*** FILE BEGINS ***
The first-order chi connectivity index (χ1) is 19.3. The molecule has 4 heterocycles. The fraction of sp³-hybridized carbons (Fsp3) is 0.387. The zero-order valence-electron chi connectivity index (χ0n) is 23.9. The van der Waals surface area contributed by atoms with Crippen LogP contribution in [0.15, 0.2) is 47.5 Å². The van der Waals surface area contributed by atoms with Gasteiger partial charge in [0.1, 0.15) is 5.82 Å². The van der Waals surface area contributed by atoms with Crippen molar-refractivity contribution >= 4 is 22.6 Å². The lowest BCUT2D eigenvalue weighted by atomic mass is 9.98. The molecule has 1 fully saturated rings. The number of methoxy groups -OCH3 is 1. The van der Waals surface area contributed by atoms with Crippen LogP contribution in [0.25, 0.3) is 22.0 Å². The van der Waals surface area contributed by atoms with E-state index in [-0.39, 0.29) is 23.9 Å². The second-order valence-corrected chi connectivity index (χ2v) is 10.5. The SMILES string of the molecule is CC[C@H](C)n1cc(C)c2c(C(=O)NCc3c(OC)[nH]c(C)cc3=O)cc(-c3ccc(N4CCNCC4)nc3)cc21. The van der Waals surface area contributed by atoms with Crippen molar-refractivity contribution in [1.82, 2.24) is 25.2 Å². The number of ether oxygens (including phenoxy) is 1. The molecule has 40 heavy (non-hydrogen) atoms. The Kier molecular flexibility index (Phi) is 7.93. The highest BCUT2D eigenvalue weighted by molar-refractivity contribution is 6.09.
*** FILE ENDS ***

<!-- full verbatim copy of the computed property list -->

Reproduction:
The first-order chi connectivity index (χ1) is 19.3. The molecule has 4 heterocycles. The fraction of sp³-hybridized carbons (Fsp3) is 0.387. The zero-order valence-electron chi connectivity index (χ0n) is 23.9. The van der Waals surface area contributed by atoms with Crippen LogP contribution in [0.15, 0.2) is 47.5 Å². The van der Waals surface area contributed by atoms with Gasteiger partial charge in [0.1, 0.15) is 5.82 Å². The van der Waals surface area contributed by atoms with Crippen molar-refractivity contribution >= 4 is 22.6 Å². The lowest BCUT2D eigenvalue weighted by atomic mass is 9.98. The molecule has 1 fully saturated rings. The number of methoxy groups -OCH3 is 1. The van der Waals surface area contributed by atoms with Crippen LogP contribution in [0.25, 0.3) is 22.0 Å². The van der Waals surface area contributed by atoms with E-state index in [-0.39, 0.29) is 23.9 Å². The second-order valence-corrected chi connectivity index (χ2v) is 10.5. The SMILES string of the molecule is CC[C@H](C)n1cc(C)c2c(C(=O)NCc3c(OC)[nH]c(C)cc3=O)cc(-c3ccc(N4CCNCC4)nc3)cc21. The van der Waals surface area contributed by atoms with Crippen molar-refractivity contribution in [1.82, 2.24) is 25.2 Å². The number of ether oxygens (including phenoxy) is 1. The molecule has 40 heavy (non-hydrogen) atoms. The Kier molecular flexibility index (Phi) is 7.93. The highest BCUT2D eigenvalue weighted by molar-refractivity contribution is 6.09.